Astronomy and Astrophysics, volume 557A, 128-128 (2013/9-1)
The fraction of first- and second-generation stars in globular clusters. I. The case of NGC 6752.
Abstract (from CDS):
We present a new method of estimating the percentage of stars with the chemical composition of first and second generations currently hosted in Galactic globular clusters (GCs). We compared cluster and field stars of similar metallicity in the [Fe/H]-[Na/H] plane. Since the phenomenon of multiple populations is only restricted to the cluster environment, the number of GC stars whose location coincides with that of field stars provides the percentage of first-generation stars in that cluster. By exclusion, the number of second-generation stars is derived. We assembled a dataset of 1891 field stars of the thin disk, thick disk, and halo of the Milky Way in the metallicity range -3.15≤[Fe/H]≤+0.48dex and with Na abundance from high resolution spectra. They are mostly dwarfs, but include giants. Considering only the range in metallicity spanned by most GCs extensively studied for the Na-O anticorrelation (-2.36≤[Fe/H]≤-0.33dex), we have 804 stars. The total sample is homogeneized by offsets in [Fe/H] and [Na/H] with respect to a reference sample using the same line list and non-local thermodynamic equilibrum (NLTE) correction for Na adopted in a recent extensive survey of GC stars. This fully accounts for offsets among analyses due to different temperature scales, line lists, adopted (or neglected) corrections for departures from LTE. We illustrate our method estimating the number of first- and second-generation stars in the well studied GC NGC 6752. As a by-product, the comparison of [Na/H] values in GC and field stars suggests that at least two classes of old stellar systems probably contributed to the halo assembly: one group with characteristics similar to the currently existing GCs, and the other more like the present-day dwarf satellite galaxies.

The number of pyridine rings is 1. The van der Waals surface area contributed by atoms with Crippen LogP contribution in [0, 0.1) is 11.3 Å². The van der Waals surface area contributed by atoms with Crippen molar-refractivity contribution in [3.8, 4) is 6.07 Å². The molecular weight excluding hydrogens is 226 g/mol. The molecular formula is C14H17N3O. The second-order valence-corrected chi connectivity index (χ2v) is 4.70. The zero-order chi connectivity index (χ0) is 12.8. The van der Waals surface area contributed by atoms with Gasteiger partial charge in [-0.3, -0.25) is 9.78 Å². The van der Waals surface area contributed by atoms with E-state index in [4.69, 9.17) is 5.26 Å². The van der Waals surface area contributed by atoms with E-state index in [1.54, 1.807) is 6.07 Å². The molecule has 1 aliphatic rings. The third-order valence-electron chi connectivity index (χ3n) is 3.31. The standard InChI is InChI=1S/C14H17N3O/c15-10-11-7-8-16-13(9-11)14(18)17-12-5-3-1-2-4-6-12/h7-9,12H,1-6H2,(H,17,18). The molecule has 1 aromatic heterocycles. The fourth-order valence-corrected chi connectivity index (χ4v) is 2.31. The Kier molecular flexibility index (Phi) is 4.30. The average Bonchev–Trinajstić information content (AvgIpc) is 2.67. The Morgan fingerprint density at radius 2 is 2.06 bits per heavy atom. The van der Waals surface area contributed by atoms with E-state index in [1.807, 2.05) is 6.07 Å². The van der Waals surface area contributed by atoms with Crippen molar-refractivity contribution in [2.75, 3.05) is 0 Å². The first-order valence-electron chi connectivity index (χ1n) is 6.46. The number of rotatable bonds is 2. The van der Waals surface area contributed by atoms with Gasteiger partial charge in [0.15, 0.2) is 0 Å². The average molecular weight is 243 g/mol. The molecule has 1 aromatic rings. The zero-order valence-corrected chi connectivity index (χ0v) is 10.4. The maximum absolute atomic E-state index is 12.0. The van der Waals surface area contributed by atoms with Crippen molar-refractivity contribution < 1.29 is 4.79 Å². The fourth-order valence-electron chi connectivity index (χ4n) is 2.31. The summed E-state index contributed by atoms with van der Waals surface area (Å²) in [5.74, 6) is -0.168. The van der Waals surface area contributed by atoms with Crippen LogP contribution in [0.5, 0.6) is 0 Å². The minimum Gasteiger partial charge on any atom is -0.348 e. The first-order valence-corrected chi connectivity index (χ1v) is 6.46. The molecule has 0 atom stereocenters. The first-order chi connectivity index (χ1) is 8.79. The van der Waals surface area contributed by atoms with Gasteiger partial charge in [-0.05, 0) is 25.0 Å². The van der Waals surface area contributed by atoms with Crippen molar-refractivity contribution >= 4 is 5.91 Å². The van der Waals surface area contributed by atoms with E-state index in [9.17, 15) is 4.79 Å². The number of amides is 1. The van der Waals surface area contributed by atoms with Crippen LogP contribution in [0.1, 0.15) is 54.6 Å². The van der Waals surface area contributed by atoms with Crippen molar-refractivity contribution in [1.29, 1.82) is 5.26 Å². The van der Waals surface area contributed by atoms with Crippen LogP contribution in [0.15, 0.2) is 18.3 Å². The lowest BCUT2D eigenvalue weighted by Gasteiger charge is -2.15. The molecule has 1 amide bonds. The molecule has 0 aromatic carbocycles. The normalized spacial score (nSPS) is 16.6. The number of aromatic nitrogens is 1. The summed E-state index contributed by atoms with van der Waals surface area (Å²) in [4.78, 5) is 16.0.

stars: abundances - stars: Population II - Galaxy: abundances - Galaxy: stellar content - globular clusters: general - globular clusters: individual: NGC 6752